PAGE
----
He had been vice president. He had wanted to be the man on the top of the ticket and was no doubt chagrined to have to take the thankless position as vice president — a post where the only duty is to, and this is in JFK’s own words, “to sit around and wait for the president to die”. It just so happens I just this evening saw a video clip of an interview on NBC’s Meet the Press of candidate Kennedy. The questioners kept hammering away at his refusal to accept the vice presidential nomination under any circumstances. And with chilling irony, Kennedy told of how a vice president has little to do except wait around for the president to die (and occasionally cast the deciding vote in a tie vote of the Senate). Kennedy said that he doubted Johnson would accept the vice presidential nomination himself. And JFK said that he, JFK, was in good health and unlikely to die in office.

So anyway, LBJ took over and put his own Texas brand on the White House. But he was a curious character. Usually Southern Democrats were anti-civil rights (most of them switched to the Republican Party; the party of Lincoln? politics is crazy) — and yes Texas is a western state but it is also part of the Old Confederacy, and let me tell you, people of color were second-class citizens there back in those days. How do I know? I’m white and not from Texas. Well I know for a lot of reasons: news accounts, literature, history, and just hearing people talk.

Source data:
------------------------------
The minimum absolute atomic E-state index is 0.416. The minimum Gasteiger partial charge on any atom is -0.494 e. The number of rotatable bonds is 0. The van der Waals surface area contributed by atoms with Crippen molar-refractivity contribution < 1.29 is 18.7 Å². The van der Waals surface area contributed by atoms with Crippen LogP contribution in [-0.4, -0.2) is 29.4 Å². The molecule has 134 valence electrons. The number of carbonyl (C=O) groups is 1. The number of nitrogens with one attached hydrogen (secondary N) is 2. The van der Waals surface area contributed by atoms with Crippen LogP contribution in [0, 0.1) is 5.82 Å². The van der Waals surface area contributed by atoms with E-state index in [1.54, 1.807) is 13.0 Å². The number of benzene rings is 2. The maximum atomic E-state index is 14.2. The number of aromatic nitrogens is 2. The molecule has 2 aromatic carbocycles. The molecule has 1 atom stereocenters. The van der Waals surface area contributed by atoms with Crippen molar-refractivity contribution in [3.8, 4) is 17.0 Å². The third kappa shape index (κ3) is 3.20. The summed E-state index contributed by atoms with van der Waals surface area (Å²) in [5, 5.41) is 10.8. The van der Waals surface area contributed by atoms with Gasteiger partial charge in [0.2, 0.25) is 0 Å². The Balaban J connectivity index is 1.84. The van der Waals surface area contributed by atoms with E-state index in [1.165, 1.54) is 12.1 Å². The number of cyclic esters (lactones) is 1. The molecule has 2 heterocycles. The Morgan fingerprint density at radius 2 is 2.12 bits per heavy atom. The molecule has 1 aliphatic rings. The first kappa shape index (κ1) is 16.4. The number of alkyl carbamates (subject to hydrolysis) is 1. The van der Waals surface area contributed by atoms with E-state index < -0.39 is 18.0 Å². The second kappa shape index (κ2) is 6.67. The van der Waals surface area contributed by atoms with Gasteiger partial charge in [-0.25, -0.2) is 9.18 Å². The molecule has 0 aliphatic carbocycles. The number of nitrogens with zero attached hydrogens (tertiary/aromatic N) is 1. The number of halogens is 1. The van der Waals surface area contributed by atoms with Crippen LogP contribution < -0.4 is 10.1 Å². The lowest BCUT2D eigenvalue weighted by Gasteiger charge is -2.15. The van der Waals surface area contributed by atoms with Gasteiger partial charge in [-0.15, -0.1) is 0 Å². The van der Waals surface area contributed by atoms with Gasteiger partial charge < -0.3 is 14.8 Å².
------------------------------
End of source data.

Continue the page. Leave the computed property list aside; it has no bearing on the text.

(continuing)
An aside here: well before LBJ in the White House and before JFK in the White House even, we had some Texans as neighbors. One of the boys was my best friend. One time his mother was talking to my mother. And I want to say, his mother was a nice lady. But my mom was, is, by her own description, a “bleeding heart liberal” (me, I’m just middle of the road). The woman asked my mom what she thought of all the “colored people” demonstrating for civil rights (most of this was taking place down south). I don’t recall what my mom said. But this lady said: “well colored people are more polite where I come from (Texas). If you are walking down the sidewalk they will step into the street out of your way.” Yeah, so that gives you the flavor.